Grand Valley State University is taking applications for the W.K. Kellogg Foundation’s Woodrow Wilson Michigan Teaching Fellow program, aimed at increasing the number of science and mathematics teachers.
The program is open to graduating college seniors, recent graduates and mid-career or second-career professionals with degrees in science, technology, engineering and mathematics (STEM) who are interested in teaching in Michigan’s high-need, urban secondary schools.
The Fellows will take part in Grand Valley’s innovative master’s level teacher preparation program linked with intensive classroom experience. Each Fellow will receive a $30,000 Fellowship in exchange for a three-year commitment to teach in a high-need secondary school. Grand Valley has partnered with Grand Rapids Public Schools, Godfrey-Lee Public Schools, Kentwood Public Schools and Muskegon Public Schools.
Steven Feutz, who earned a bachelor’s degree from the University of Notre Dame in aerospace engineering and music theory, was part of the 2011 Fellowship Program. He is now teaching high school math in Godfrey-Lee Public Schools.
“The Woodrow Wilson Teaching Fellowship is a rigorous, supportive program that is truly a model for teacher education programs,” said Feutz. “It has provided me with not only what I need to be the best teacher I can be now, but also with the tools, knowledge, and resources I need to continually improve for the rest of my career.”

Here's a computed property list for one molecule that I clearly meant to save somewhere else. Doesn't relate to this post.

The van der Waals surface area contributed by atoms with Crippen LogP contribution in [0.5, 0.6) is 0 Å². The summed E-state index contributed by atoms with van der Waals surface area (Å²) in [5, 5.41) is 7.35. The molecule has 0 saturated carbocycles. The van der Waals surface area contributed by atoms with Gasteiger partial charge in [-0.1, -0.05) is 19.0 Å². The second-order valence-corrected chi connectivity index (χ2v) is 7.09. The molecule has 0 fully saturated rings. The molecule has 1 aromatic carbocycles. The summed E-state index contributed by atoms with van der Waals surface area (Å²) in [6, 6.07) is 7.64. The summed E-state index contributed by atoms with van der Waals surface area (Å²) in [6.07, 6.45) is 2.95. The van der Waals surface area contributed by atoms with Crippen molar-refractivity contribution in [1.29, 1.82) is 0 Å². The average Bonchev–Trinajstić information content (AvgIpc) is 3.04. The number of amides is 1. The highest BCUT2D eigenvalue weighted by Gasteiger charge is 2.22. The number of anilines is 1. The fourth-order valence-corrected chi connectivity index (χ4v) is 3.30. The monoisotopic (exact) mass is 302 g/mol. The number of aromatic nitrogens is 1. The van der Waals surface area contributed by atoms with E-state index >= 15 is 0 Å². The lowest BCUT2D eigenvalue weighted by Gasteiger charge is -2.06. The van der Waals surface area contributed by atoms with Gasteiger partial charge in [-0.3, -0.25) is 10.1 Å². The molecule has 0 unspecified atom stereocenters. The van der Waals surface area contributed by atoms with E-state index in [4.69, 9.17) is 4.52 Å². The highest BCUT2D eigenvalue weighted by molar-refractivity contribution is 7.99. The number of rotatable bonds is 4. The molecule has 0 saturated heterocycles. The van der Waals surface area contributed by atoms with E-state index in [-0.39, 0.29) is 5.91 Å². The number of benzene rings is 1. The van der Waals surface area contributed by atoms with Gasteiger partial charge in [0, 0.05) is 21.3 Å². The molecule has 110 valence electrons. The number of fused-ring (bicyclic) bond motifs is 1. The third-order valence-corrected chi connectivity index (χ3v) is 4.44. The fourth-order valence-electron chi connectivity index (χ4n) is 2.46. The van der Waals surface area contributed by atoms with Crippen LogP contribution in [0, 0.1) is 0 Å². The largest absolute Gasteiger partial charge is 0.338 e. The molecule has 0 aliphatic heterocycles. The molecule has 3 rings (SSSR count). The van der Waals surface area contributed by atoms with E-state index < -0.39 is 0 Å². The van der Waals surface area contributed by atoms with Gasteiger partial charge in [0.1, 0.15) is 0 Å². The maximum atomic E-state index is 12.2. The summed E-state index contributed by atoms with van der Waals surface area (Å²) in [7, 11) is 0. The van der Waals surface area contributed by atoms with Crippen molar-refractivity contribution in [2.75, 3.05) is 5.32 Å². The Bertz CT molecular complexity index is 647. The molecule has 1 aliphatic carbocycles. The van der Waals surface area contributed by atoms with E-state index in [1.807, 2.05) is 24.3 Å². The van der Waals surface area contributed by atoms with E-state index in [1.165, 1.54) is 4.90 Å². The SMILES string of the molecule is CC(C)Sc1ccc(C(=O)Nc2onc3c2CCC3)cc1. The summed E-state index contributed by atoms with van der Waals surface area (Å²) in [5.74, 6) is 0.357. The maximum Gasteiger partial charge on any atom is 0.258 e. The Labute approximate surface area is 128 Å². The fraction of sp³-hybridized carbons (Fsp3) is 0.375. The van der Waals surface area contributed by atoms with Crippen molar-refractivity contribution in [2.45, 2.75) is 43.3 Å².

Feutz gained media attention in May when he and his eighth-grade students used their math skills to build a wheelchair ramp for a local woman.
Bobbi Jo Kenyon, named 2012 Michigan Teacher of the Year, is a Grand Valley alumna who mentors in the Woodrow Wilson program. “I had a wonderful opportunity to mentor a Fellow throughout the year to become a highly effective teacher,” said Kenyon. “The program is intensive and by being year-long, it gives the Fellows a chance to really grow and learn how to become highly effective in the classroom so they will be prepared to teach on their own and be successful in their own career.
“My favorite part of this program is that it requires a commitment from the Fellow to work in high-needs schools. These schools desperately need to bring in great teachers who are committed to working with at-risk students and the challenges this brings.”
For more information or to apply to be a Fellow, visit www.gvsu.edu/teachingfellowship or contact Barbara LaBeau, at (616) 331-6693, or Caryn King at (616) 331-6654.